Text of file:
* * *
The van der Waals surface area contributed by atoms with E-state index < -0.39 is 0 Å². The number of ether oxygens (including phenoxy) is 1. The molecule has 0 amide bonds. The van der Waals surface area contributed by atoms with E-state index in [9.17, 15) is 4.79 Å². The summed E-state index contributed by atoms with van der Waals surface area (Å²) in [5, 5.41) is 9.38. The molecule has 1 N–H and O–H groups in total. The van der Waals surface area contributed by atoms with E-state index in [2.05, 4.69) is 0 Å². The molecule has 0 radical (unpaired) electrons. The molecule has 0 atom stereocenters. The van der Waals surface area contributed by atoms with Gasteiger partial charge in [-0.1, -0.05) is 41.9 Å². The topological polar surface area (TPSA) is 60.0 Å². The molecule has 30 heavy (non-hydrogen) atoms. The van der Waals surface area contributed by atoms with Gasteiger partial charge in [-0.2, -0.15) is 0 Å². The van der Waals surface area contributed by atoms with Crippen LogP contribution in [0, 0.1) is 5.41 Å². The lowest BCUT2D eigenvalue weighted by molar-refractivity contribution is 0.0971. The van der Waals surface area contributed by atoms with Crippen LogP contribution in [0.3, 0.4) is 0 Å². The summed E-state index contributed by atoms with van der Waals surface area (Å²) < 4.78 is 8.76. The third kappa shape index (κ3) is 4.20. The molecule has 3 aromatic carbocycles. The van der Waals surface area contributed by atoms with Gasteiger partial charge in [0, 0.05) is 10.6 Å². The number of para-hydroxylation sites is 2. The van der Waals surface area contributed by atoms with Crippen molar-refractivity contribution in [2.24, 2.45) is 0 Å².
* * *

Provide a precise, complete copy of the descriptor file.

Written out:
The van der Waals surface area contributed by atoms with E-state index < -0.39 is 0 Å². The number of ether oxygens (including phenoxy) is 1. The molecule has 0 amide bonds. The van der Waals surface area contributed by atoms with E-state index in [9.17, 15) is 4.79 Å². The summed E-state index contributed by atoms with van der Waals surface area (Å²) in [5, 5.41) is 9.38. The molecule has 1 N–H and O–H groups in total. The van der Waals surface area contributed by atoms with E-state index in [2.05, 4.69) is 0 Å². The molecule has 0 radical (unpaired) electrons. The molecule has 0 atom stereocenters. The van der Waals surface area contributed by atoms with Gasteiger partial charge in [-0.1, -0.05) is 41.9 Å². The topological polar surface area (TPSA) is 60.0 Å². The molecule has 30 heavy (non-hydrogen) atoms. The van der Waals surface area contributed by atoms with Gasteiger partial charge in [-0.2, -0.15) is 0 Å². The van der Waals surface area contributed by atoms with Crippen LogP contribution in [0, 0.1) is 5.41 Å². The lowest BCUT2D eigenvalue weighted by molar-refractivity contribution is 0.0971. The van der Waals surface area contributed by atoms with Crippen LogP contribution in [0.3, 0.4) is 0 Å². The summed E-state index contributed by atoms with van der Waals surface area (Å²) < 4.78 is 8.76. The third kappa shape index (κ3) is 4.20. The molecule has 3 aromatic carbocycles. The van der Waals surface area contributed by atoms with Gasteiger partial charge in [0, 0.05) is 10.6 Å². The number of para-hydroxylation sites is 2. The van der Waals surface area contributed by atoms with Crippen molar-refractivity contribution in [2.24, 2.45) is 0 Å².